—Originally published in the Sun-Times, March 13, 2018


  1. Certain educators seem to think they are running a prison. Props to Loyola Academy for understanding the real mission of education. And props to the colleges ( MIT, Harvard, name just a few) that thumbed their noses at small minded schools who threaten to punish students who walk out by announcing that if a student gets suspended or otherwise disciplined for a walkout like this, it would not be considered any kind of demerit in the college’s eyes

  2. The students have the First Amendment free speech right to peaceably assemble and petition the government for redress of grievances. They have the freedom to wait until school is over to hold their protest. There is not a thing the Administration could do about it without violating the rights of the participants.

    1. Yeah, they also have the freedom to conduct their protest in the basement. You're kinda missing the point to protest, Bernie. You have the freedom to try a bit harder to understand and empathize. I would consider using it.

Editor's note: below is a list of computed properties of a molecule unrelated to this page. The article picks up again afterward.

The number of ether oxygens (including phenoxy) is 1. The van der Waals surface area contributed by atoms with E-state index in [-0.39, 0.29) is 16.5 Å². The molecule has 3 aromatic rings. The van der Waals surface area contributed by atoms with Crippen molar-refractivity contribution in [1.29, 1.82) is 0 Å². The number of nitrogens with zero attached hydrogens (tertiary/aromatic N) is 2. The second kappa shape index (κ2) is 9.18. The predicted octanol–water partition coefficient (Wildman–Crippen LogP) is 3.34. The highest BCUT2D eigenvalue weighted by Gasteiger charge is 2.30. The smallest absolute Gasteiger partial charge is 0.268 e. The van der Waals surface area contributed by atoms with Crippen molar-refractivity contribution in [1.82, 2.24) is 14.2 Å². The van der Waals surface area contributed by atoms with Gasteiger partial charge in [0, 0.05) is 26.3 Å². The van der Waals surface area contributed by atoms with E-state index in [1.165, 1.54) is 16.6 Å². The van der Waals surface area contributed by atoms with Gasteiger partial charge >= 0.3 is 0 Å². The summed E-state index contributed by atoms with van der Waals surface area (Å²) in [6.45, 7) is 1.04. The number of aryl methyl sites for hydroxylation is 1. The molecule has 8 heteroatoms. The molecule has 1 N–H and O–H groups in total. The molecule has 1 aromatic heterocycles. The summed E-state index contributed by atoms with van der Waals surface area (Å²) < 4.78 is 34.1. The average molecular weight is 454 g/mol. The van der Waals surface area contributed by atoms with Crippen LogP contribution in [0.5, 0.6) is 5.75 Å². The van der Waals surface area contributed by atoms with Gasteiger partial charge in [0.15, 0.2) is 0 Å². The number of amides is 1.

2. I empathize with the students, and other activists like Father Pfleger, who protest gun violence. But like NFL players kneeling to protest civil rights injustices, without a thoughtful follow through plan of action it ultimately will not produce the desired outcome. My personal philosophy is we have the protection of the Bill of Rights, use them or lose them. And the basement is a no go it's school property. And it would make a good hook for a news story, students defy the Administration and protest anyway.

    3. And football players could take a knee on Monday mornings. But sometimes it makes more sense to avail yourself of your rights when the timing makes a collective statement.